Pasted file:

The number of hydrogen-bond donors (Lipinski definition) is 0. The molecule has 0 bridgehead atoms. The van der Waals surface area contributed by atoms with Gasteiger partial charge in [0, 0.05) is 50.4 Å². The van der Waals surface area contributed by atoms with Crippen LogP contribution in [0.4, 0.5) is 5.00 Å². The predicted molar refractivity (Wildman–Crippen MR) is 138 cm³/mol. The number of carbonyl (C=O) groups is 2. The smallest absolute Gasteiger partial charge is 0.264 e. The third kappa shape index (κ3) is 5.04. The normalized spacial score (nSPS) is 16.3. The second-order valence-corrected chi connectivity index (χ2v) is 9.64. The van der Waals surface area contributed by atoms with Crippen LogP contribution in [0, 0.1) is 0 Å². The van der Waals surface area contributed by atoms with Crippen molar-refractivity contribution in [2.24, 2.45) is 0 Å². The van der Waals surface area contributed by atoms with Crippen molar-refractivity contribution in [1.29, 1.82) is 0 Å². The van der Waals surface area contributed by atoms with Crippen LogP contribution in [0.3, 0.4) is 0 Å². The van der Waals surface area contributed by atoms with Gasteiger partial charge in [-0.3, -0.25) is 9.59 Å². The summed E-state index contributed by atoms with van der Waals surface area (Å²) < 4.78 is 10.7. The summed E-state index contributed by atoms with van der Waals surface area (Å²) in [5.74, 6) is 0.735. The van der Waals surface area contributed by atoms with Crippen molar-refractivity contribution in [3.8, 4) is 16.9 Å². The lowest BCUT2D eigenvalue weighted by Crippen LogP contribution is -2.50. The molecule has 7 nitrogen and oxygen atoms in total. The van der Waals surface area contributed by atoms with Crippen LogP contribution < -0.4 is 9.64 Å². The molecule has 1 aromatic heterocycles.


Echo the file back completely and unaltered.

The number of hydrogen-bond donors (Lipinski definition) is 0. The molecule has 0 bridgehead atoms. The van der Waals surface area contributed by atoms with Gasteiger partial charge in [0, 0.05) is 50.4 Å². The van der Waals surface area contributed by atoms with Crippen LogP contribution in [0.4, 0.5) is 5.00 Å². The predicted molar refractivity (Wildman–Crippen MR) is 138 cm³/mol. The number of carbonyl (C=O) groups is 2. The smallest absolute Gasteiger partial charge is 0.264 e. The third kappa shape index (κ3) is 5.04. The normalized spacial score (nSPS) is 16.3. The second-order valence-corrected chi connectivity index (χ2v) is 9.64. The van der Waals surface area contributed by atoms with Crippen LogP contribution in [0, 0.1) is 0 Å². The van der Waals surface area contributed by atoms with Crippen molar-refractivity contribution in [2.24, 2.45) is 0 Å². The van der Waals surface area contributed by atoms with Crippen molar-refractivity contribution in [1.29, 1.82) is 0 Å². The van der Waals surface area contributed by atoms with Crippen LogP contribution in [0.3, 0.4) is 0 Å². The van der Waals surface area contributed by atoms with Gasteiger partial charge in [-0.3, -0.25) is 9.59 Å². The summed E-state index contributed by atoms with van der Waals surface area (Å²) < 4.78 is 10.7. The summed E-state index contributed by atoms with van der Waals surface area (Å²) in [5.74, 6) is 0.735. The van der Waals surface area contributed by atoms with Crippen molar-refractivity contribution in [3.8, 4) is 16.9 Å². The lowest BCUT2D eigenvalue weighted by Crippen LogP contribution is -2.50. The molecule has 7 nitrogen and oxygen atoms in total. The van der Waals surface area contributed by atoms with Crippen LogP contribution < -0.4 is 9.64 Å². The molecule has 1 aromatic heterocycles.